Scientists and environmentalists have long raised red flags about the dangers of harmful algal blooms (HABs), which shut down beaches, harm our pets, and kill aquatic life. New research shows yet another concerning impact of HABs: algal toxins are slowly destroying sea otters’ hearts.
In a recent discussion with San Jose Mercury News, lead researcher Dr. Megan Moriarty explained that domoic acid (which puts the “harmful” in HABs) exposure has “more widespread health effects than we were aware of. The biggest finding of this study pertains to sea otters, but it also goes on to include potentially other marine species, and even potentially humans.”
This study was pretty amazing, and heart-wrenching of you love otters like we do. Researchers built on various data sets including historic testing for pathogens in shellfish for human consumption – yes, HABs are dangerous for humans too – to track how otters consume domoic acid.
The study also relied on previous otter research. One of these studies had closely observed over 180 otters in the wild for up to 14 years to characterize diet preferences of individual otters. This is important, because every otter has unique preferences – specializing in certain prey – and there are differences in how various food sources store domoic acid. For example, razor clams, Dungeness crabs, and scallops retain domoic acid much longer, making these foods more dangerous.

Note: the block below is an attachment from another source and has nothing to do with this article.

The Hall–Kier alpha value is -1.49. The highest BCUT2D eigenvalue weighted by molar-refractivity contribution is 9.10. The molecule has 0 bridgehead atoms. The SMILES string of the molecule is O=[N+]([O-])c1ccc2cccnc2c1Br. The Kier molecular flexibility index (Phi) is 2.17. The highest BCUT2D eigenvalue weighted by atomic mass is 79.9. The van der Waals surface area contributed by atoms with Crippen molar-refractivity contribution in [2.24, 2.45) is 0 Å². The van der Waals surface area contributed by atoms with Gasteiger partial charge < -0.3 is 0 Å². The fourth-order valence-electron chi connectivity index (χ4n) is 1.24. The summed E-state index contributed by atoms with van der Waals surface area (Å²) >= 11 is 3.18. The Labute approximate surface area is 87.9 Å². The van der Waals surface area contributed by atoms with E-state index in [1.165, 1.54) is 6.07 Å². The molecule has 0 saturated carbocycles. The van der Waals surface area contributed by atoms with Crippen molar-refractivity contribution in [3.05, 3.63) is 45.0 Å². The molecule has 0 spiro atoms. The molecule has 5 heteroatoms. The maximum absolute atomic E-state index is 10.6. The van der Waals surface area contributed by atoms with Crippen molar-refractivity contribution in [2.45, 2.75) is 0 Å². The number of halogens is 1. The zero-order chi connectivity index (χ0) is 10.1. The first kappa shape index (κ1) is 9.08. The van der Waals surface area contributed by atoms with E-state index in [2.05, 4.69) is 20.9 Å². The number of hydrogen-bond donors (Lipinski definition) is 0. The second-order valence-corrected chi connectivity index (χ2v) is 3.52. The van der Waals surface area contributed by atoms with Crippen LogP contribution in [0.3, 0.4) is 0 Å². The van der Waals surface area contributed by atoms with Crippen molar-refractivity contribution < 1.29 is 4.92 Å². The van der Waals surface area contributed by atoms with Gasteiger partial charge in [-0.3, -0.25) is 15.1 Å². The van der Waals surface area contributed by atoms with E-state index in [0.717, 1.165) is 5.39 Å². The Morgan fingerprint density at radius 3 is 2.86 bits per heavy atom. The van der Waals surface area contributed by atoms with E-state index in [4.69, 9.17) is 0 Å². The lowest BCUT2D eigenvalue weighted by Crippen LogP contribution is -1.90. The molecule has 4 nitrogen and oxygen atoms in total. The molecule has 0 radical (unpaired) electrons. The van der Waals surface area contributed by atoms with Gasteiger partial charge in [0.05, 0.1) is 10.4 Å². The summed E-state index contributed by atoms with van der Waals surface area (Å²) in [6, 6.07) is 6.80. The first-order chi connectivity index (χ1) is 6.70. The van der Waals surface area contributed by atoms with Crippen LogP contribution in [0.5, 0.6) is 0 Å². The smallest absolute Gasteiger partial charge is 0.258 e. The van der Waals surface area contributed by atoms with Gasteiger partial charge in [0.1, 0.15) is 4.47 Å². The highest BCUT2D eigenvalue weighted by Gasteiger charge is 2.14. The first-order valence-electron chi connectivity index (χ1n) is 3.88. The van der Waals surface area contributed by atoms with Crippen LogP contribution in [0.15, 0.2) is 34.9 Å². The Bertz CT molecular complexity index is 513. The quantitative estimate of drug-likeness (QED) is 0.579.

The results? Otters repeatedly exposed to HABs were 1.7 times more likely to die of heart disease than those in areas without algae blooms. Of those, otters that ate more crabs and clams were significantly more at risk.
Moriarty et al.’s paper notes – “marine wildlife are sentinels of environmental change and have been useful in early detection of harmful algal blooms and their biological effects.” The situation at Elkhorn Slough, a prime habitat for sea otters (see otter cam here), is another example of how studying and advocating for otters is ultimately studying and advocating for ourselves. Largely due to the presence of otters, researchers have been documenting the ongoing problem of nutrient runoff in Elkhorn Slough, which lies between the Monterey Bay and the region where most of our leafy greens and berries are grown (see Elkhorn Slough nutrient mapping tool here).
The primary contributing factors to increasing HABs along the California coast are rising ocean temperatures and nutrients being discharged to our waterways by industry. For the endangered southern sea otter found only on California’s Central Coast, the relevant industry is agriculture.
California Coastkeeper Alliance and local Waterkeepers, including Monterey Coastkeeper and Santa Barbara Channelkeeper, continue to lead efforts for greater accountability in how our food system pollutes our groundwater, inland, and marine waters (read CCKA’s principles here). Unfortunately, with agricultural pollution as with carbon emissions, the slow pace of changing our practices is not meeting the urgency of our problems.
California’s waterways and its otters are at risk, so long as we continue on our current path of inaction. One way California Coastkeeper Alliance is working to turn the tide on pollution and reduce HABs in California is the introduction of this year’s California Clean Water Act – Assembly Bill 377, introduced by Assemblymember Robert Rivas to help California meet its clean water goals.
Agricultural pollution is one threat to our coast and sea otters that we can control. We just have to be willing to act.
Staff Attorney Tyler Sullivan supports CCKA’s legal advocacy with a focus on the Monterey Region.